Tuesday, December 18, 2012

Tuesday roundup (12-18-12)

"Peak farmland" is here, food crop area to fall - study (Reuters)

Euro zone rescuer Draghi faces daunting 2013 (Reuters)

What To Expect From The Eurozone In 2013 (Forbes)

IIF warns of large risks to Greek bailout (Agence France Presse)

Berlusconi says Italy may be forced to leave the euro zone (Reuters)

European austerity measures reach the Vatican budget (Religion News Service)

Incoming Bank of England governor warned to stay out of British politics: Liberal Democrats call for clear demarcation lines between governor and parliament to maintain Bank's independence (The Guardian)

Boehner Invokes ‘Plan B,’ Dismissing Obama’s Offer (The New York Times) White House rejects Boehner's 'fiscal cliff' Plan B (USAToday) John Boehner's fiscal cliff ‘Plan B’ going nowhere in Senate (Politico) Boehner’s backup tax plan shakes up ‘fiscal cliff’ negotiations (The Washington Post) Budget Plan Offers Laid Out in Negotiations, But Deal Remains Elusive: President Obama raised the threshold for higher tax rates to households making $400,000 annually and offered spending cuts, but Republicans held that the White House's plans don't go far enough on spending cuts. Judy Woodruff talks to The Wall Street Journal's Carol Lee and WNYC's Todd Zwillich about the battle for an agreement. (PBSNewshour)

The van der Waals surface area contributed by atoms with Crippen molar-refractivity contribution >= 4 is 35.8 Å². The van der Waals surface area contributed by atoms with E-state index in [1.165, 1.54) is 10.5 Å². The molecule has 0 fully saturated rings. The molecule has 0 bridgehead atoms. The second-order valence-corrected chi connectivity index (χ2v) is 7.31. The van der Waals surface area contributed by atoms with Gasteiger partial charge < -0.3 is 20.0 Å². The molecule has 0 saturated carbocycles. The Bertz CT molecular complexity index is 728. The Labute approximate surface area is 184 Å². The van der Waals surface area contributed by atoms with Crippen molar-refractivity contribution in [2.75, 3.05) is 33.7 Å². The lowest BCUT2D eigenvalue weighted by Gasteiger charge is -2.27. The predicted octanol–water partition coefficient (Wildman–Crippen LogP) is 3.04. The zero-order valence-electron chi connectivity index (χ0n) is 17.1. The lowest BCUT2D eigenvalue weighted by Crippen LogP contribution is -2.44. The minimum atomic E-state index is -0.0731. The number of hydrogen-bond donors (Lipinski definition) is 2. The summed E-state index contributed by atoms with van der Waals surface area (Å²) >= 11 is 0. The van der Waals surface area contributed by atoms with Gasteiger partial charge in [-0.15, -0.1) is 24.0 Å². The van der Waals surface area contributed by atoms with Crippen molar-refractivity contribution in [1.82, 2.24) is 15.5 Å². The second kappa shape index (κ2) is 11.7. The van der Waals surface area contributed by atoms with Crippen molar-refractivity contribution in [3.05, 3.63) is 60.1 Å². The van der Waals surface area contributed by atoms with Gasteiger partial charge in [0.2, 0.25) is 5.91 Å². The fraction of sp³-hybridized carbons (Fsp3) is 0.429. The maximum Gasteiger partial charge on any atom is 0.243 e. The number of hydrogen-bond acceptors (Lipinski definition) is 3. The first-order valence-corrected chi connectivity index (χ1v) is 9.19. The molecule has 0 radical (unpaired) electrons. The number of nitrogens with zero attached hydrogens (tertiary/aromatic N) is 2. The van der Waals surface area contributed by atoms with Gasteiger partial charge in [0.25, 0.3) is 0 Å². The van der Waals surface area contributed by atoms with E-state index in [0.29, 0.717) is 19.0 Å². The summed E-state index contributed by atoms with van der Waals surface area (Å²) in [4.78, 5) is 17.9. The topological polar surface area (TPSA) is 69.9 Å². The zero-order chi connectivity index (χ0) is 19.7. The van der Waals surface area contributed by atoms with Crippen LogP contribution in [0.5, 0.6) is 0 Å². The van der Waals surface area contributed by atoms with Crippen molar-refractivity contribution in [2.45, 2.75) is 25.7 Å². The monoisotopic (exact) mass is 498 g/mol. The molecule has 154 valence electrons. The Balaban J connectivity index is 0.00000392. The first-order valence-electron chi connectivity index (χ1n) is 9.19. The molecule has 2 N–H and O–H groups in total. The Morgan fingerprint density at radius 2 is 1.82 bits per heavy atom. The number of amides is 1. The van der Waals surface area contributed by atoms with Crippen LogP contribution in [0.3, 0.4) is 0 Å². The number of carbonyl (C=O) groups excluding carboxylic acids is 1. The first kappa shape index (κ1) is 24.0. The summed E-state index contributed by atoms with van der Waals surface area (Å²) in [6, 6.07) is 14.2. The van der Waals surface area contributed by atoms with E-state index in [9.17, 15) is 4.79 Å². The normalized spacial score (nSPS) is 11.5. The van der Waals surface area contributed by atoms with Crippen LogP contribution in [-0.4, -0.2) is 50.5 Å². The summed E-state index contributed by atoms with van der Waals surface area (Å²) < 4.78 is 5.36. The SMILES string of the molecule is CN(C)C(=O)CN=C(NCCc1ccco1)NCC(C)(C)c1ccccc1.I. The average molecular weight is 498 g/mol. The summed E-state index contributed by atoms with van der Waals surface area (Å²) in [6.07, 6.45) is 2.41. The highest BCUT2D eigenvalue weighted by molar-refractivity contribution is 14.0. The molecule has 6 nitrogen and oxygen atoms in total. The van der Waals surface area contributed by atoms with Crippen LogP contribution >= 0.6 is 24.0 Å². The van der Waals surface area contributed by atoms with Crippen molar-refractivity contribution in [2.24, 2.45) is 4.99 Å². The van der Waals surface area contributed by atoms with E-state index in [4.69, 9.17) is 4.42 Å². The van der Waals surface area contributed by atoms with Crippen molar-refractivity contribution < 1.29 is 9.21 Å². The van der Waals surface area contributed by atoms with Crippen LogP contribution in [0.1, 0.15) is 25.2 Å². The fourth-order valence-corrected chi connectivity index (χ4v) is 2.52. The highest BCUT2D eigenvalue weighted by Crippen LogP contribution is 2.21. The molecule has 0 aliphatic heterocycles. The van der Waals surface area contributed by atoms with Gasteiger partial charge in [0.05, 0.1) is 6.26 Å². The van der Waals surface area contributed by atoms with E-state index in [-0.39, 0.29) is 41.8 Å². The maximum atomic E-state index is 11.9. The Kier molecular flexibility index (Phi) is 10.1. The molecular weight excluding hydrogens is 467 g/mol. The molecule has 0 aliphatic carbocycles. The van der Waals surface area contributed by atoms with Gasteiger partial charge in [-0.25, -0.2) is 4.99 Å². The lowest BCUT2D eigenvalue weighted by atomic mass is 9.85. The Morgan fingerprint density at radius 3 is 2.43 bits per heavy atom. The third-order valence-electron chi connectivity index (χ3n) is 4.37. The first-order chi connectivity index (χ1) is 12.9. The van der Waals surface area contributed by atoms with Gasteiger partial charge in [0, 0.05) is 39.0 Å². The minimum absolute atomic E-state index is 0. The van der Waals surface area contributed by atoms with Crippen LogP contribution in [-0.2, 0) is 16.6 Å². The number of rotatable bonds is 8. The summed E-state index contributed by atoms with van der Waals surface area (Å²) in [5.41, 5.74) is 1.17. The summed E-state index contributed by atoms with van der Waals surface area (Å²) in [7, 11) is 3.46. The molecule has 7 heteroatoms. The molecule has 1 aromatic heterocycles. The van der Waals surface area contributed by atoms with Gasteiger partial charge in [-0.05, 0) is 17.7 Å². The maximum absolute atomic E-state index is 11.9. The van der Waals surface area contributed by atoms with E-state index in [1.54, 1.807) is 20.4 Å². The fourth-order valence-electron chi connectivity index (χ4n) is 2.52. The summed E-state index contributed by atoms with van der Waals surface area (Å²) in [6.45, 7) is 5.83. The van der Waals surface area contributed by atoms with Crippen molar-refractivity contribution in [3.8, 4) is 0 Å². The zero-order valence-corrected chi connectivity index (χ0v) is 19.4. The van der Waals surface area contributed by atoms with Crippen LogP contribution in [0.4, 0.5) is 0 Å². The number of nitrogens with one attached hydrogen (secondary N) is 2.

Uncertainty in Washington hurting economic recovery (The Hill blogs)

Outrageous HSBC Settlement Proves the Drug War is a Joke (Rolling Stone blogs)

Pfizer to cut 600 jobs as Lipitor sales decline: report (Reuters)

Texas Instruments To Cut 517 Jobs In France (The Associated Press)

     The aim of this blog is to show (mostly from reports in mainstream respected news sources) that there is reason to believe that both the United States and the global economies remain fragile in the wake of the financial crisis of 2008 and that a number of threats that exist today could, if they worsened, bring about economic depression -- not just a minor depression, but a depression worse than the Great Depression. This blog further attempts to show that the financial crisis of 2008 was largely a result of the devastating consequences of excessive risk taking and the absence of effective regulation of such behavior. Furthermore, this blog maintains that not only have the lessons that should have been learned from this experience not been learned, but that the risks to the economy, including the persistent building up of "too big to fail" institutions, have actually increased since the crisis began. Finally this blog also brings to light, from time to time, reports of a parallel threat to economic well-being developing in the energy industry, which suggest an energy shock may be coming much closer in time than is generally imagined.

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